It's a great system . . .

          Comment


          • #20
            Originally posted by Pego
            Originally posted by TrackDaddy
            Originally posted by Pego
            Zero tolerance equates a police state, simple as that. Nobody will argue that it has benefits as far as governance goes, but the price is enormous.
            What price?

            The one the cheater pays?
            Look up the quality of life under a police (totalitarian) state.
            I see your point.

            But its a drug policy not a government.

            The only thing being governed is the policy.

            No?
            The fool has said...there is no God. Psa 14

            Comment


            • #21
              Originally posted by bad hammy
              Originally posted by gh
              why would they want to shed fans/credibility like we are?
              Exactly. If we had the same wink-wink testing the pros use then we would not be the whipping-boy dirty sport we are when the general public wants to discuss PEDs. And once every in a while a moron T&F athlete (think Manny Ramirez) would get caught, we'd suspend him for two months, and the same general public would congratulate us for taking the tough stand.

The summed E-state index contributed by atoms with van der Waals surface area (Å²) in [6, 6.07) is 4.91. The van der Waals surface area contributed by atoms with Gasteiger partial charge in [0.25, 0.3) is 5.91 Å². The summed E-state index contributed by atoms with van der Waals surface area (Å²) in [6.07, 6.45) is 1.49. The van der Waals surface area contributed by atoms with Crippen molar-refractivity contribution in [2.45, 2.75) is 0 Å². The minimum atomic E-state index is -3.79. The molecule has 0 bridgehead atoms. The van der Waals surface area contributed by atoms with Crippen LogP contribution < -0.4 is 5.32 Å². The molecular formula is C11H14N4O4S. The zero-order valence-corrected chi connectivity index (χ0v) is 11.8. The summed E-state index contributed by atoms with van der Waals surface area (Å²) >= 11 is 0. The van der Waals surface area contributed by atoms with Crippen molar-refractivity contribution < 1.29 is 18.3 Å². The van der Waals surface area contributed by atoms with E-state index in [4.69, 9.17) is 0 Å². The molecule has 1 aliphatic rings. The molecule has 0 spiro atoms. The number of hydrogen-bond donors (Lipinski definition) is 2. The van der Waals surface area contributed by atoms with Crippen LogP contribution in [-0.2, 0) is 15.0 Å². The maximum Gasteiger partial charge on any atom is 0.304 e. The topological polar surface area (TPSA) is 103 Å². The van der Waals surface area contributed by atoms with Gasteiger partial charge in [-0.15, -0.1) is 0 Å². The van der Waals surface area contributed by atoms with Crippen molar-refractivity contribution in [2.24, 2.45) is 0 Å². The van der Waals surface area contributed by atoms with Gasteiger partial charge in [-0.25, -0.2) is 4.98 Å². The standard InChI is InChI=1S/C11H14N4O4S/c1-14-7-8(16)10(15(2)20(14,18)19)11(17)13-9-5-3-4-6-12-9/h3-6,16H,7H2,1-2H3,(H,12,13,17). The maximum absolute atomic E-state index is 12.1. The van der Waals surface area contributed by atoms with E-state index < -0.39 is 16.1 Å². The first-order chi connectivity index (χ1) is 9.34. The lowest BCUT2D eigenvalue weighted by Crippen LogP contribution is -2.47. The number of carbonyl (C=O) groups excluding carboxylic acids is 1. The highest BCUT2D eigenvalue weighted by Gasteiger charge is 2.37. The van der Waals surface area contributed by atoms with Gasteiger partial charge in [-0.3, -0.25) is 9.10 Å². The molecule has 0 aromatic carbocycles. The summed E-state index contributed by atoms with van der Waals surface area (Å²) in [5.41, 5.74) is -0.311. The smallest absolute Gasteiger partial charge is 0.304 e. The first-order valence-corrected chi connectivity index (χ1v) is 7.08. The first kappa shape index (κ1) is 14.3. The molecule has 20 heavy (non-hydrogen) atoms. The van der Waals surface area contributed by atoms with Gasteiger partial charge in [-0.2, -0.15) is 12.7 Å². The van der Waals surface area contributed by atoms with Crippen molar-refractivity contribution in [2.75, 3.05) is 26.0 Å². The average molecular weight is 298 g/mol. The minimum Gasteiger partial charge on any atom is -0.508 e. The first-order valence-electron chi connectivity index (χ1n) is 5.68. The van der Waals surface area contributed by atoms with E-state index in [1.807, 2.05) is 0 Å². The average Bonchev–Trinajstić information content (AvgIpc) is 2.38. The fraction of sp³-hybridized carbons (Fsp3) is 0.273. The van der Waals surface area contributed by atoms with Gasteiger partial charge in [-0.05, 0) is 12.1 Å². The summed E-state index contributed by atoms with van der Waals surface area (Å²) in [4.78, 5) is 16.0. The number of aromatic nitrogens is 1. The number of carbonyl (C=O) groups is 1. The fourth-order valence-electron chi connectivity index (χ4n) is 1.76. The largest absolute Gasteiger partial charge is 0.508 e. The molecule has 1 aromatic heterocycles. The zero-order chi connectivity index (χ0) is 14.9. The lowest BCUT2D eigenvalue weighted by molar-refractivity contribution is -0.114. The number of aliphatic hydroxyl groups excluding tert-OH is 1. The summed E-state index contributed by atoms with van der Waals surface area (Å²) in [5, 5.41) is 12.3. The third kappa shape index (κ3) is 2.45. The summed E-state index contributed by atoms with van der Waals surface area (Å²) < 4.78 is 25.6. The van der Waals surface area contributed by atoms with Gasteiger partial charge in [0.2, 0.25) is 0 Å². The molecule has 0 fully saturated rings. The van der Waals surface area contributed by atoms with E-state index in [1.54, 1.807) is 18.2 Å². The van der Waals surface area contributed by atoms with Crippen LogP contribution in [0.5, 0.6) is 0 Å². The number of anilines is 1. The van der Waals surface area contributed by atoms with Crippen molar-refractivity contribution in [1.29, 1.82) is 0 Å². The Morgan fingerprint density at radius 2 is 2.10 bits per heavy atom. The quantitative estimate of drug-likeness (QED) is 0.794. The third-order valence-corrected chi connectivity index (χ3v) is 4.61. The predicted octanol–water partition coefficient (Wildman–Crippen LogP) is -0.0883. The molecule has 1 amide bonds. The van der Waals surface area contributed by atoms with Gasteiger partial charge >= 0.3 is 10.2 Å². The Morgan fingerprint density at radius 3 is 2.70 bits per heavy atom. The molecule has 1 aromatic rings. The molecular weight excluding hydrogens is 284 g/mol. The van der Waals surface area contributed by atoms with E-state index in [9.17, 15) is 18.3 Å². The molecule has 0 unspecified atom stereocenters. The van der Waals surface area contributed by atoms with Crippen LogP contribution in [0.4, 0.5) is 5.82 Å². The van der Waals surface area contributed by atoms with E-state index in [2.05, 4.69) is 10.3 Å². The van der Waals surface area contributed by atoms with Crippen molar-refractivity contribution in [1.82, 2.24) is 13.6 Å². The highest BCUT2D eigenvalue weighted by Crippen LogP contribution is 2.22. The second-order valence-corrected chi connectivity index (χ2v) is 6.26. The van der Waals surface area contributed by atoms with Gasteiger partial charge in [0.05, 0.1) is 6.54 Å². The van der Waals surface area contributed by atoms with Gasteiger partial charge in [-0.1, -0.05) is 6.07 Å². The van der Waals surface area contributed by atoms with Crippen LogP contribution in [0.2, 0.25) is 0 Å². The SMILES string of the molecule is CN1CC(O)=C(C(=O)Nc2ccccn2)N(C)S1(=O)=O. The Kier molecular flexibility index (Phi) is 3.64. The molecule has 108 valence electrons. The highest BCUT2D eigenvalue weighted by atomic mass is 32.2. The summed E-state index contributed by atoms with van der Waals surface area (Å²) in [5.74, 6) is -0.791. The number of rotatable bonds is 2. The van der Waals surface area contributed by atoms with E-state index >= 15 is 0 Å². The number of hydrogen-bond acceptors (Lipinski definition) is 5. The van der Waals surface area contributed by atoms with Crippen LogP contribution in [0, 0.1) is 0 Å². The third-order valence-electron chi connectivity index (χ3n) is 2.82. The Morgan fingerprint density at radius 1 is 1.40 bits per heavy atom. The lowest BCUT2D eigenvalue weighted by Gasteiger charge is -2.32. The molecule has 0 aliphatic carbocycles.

But no, we play the tough guys, we treat all of our athletes from high school up as guilty criminals, the public turns its back on our sport, our sport is still dirty and the only folks who show up at meets are old farts and the athletes' family & friends.

              It's a great system . . .
              Exactly. Heck, even the ad in the NYTimes showing their 2040 edition took a shot at PEDs in T&F.

              Comment


              • #22
                Originally posted by TrackDaddy
                Where I work we had a period where 7 people tested positive for drugs over the course of 2 months.

                We then went to zero tolerance which meant one strike and you're fired.
                Were those people where you work banned from employment in the entire industry for life after getting caught? No.